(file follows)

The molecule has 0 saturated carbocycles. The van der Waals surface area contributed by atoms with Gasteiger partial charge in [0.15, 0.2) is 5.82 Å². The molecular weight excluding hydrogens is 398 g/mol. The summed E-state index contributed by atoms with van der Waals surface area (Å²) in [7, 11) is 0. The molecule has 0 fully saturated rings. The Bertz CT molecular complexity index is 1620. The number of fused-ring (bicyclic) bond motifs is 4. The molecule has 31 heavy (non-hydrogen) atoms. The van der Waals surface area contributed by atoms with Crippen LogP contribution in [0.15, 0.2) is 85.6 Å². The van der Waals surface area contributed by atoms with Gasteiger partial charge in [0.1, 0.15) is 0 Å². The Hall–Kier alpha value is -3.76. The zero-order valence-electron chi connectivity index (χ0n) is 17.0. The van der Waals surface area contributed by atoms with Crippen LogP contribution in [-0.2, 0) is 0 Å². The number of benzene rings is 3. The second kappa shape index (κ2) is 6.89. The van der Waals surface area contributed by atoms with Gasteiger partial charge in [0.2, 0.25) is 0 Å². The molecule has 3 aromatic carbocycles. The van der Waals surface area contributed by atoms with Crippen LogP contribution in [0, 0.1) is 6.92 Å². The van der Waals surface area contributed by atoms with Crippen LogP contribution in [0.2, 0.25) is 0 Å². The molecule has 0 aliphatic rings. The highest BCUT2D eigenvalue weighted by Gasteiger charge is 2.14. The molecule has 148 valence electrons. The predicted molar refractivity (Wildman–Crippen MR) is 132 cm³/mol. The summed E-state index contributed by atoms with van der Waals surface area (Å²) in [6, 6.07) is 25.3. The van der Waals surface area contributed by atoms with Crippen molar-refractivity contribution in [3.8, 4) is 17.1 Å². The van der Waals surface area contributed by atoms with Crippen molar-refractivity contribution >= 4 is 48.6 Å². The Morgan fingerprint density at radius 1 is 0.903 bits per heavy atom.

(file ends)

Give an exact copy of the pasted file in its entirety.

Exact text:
The molecule has 0 saturated carbocycles. The van der Waals surface area contributed by atoms with Gasteiger partial charge in [0.15, 0.2) is 5.82 Å². The molecular weight excluding hydrogens is 398 g/mol. The summed E-state index contributed by atoms with van der Waals surface area (Å²) in [7, 11) is 0. The molecule has 0 fully saturated rings. The Bertz CT molecular complexity index is 1620. The number of fused-ring (bicyclic) bond motifs is 4. The molecule has 31 heavy (non-hydrogen) atoms. The van der Waals surface area contributed by atoms with Crippen LogP contribution in [0.15, 0.2) is 85.6 Å². The van der Waals surface area contributed by atoms with Gasteiger partial charge in [0.1, 0.15) is 0 Å². The Hall–Kier alpha value is -3.76. The zero-order valence-electron chi connectivity index (χ0n) is 17.0. The van der Waals surface area contributed by atoms with Crippen LogP contribution in [-0.2, 0) is 0 Å². The number of benzene rings is 3. The second kappa shape index (κ2) is 6.89. The van der Waals surface area contributed by atoms with Gasteiger partial charge in [0.2, 0.25) is 0 Å². The molecule has 3 aromatic carbocycles. The van der Waals surface area contributed by atoms with Crippen LogP contribution in [0, 0.1) is 6.92 Å². The van der Waals surface area contributed by atoms with Crippen LogP contribution in [0.2, 0.25) is 0 Å². The molecule has 0 aliphatic rings. The highest BCUT2D eigenvalue weighted by Gasteiger charge is 2.14. The molecule has 148 valence electrons. The predicted molar refractivity (Wildman–Crippen MR) is 132 cm³/mol. The summed E-state index contributed by atoms with van der Waals surface area (Å²) in [6, 6.07) is 25.3. The van der Waals surface area contributed by atoms with Crippen molar-refractivity contribution in [3.8, 4) is 17.1 Å². The van der Waals surface area contributed by atoms with Crippen molar-refractivity contribution >= 4 is 48.6 Å². The Morgan fingerprint density at radius 1 is 0.903 bits per heavy atom.